1998 - 2006 Renault Clio Hatchback Review
Pert and pretty as Nicole in the adverts that sold it, the Renault Clio is the French firm's offering in the hotly contested supermini segment.
Pert and pretty as Nicole in the adverts that sold it, the Renault Clio is the French firm's offering in the hotly contested supermini segment. It competes with the usual suspects like Ford's Fiesta, Toyota's Yaris, the Opel Corsa and a host of other small offerings from every manufacturer out there. The Clio could rightfully be considered among the finest, offered in three- and five-door forms, with a range of engines from economical diesels and petrols to the rapid 2.0-litre unit in the highly acclaimed Renaultsport hot hatch model.
Introduced in 1998 the Clio immediately won praise for its fine looks, neat interior and decent driving dynamics. Those looks were a huge draw, the success of the Clio's design such that it still looks fresh today. Renault used plastic front wings on them, for lightness, though another benefit was that they don't corrode and take small knocks better than metal ones would. The range was facelifted early in 2001, Renault taking the usual headlights and tail lamps approach, post-2001 cars obvious with their more triangular shaped headlights, which frame a new front grille and bumper.
The engine range comprises of 1.2-, 1.4-, 1.6- and 2.0-litre petrol units, that 2.0-litre petrol engine being reserved for the Clio Renaultsport 172. The diesel range initially consisted of a 1.9-litre unit, though it was replaced by a 1.5 dCi turbodiesel with varying outputs depending on model. An anomaly in the range is the Clio V6, Renault continuing its tradition of offering an unhinged mid-engined supermini-based model with outrageous looks and similarly crazy performance. It bears little in common with its more sober relations, and is a rare and collectable thing that's likely to sit in a garage alongside exotic supercars rather than ordinary hatchbacks.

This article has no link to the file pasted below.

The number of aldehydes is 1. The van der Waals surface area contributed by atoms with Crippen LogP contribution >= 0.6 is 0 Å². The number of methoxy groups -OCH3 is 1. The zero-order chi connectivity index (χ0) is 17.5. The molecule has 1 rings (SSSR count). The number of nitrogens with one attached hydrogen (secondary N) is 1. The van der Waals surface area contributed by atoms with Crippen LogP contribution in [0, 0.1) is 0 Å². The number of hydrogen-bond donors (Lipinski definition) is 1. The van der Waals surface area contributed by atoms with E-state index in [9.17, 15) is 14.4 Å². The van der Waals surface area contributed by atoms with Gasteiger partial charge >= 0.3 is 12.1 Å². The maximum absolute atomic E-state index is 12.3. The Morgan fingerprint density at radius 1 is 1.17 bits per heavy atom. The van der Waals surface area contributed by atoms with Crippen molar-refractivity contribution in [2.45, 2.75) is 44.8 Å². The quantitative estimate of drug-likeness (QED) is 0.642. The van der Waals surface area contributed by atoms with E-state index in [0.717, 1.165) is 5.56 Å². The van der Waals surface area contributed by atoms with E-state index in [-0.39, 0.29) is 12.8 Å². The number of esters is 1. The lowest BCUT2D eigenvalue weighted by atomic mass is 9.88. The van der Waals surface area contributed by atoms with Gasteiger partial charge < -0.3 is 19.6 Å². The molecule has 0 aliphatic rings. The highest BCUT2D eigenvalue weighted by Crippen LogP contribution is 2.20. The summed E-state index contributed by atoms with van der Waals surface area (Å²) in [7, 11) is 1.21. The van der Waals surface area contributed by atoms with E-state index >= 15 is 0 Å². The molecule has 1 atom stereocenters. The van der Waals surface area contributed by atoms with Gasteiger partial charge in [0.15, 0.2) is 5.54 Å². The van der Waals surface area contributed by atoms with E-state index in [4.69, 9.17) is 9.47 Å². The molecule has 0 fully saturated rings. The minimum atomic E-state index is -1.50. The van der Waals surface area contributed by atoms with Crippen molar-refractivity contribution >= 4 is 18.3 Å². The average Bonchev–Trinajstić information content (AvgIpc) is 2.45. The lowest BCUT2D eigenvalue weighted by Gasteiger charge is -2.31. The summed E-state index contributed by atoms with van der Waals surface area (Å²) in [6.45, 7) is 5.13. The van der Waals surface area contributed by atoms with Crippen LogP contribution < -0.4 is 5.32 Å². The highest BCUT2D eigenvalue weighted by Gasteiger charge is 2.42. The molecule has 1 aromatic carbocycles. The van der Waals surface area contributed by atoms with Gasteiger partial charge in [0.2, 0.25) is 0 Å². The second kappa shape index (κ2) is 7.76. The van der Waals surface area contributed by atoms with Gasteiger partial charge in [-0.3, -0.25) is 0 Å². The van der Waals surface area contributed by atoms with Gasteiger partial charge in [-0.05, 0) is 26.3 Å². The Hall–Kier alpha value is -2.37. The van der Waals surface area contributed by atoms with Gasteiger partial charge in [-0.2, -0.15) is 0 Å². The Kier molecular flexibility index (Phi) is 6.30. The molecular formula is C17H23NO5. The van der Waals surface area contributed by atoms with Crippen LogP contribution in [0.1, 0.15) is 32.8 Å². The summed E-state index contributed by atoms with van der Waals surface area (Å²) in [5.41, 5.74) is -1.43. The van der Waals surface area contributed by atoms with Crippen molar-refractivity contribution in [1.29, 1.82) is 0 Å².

Space inside the regular car is adequate rather than overly generous, the Clio's cabin rather simple, with some of the plastics feeling a bit low rent. It should be relatively hard wearing though. Renault has long offered bewildering trim levels; with Expression, Dynamique, Extreme, Sport and Cup 172 and others offered, it's best to check individual models for exactly what comes as standard. Confusing or not, they're typically decently equipped, all post-facelift Clios featuring four airbags, anti-lock brakes, central locking and electric front windows.
Choice is fairly limited engine-wise in the Carzone classifieds, with the 1.2-litre petrol being the most abundantly offered choice. It's a good one too, so we'd recommend it.
Renault Clio 1.2 16v
Engine: 1,149cc four-cylinder petrol 16v
Maximum speed: 170km/h
0-100km/h: 13.0 seconds
Fuel consumption: 6.7 litres/100km
Euro NCAP: ****
- Good looks
- Decent to drive
- Economical and plentiful
- Not much engine choice
- Trim levels are bewildering
- Reliability as it ages more
Smart looks and inexpensive pricing and running costs undoubtedly appeal here, but the Clio's advancing years will undoubtedly mean bigger bills as reliability becomes an issue. It's decent to drive though, so if you can find a good one at the right money it's worth a look. Just don't expect it to be as reliable as its Japanese rivals.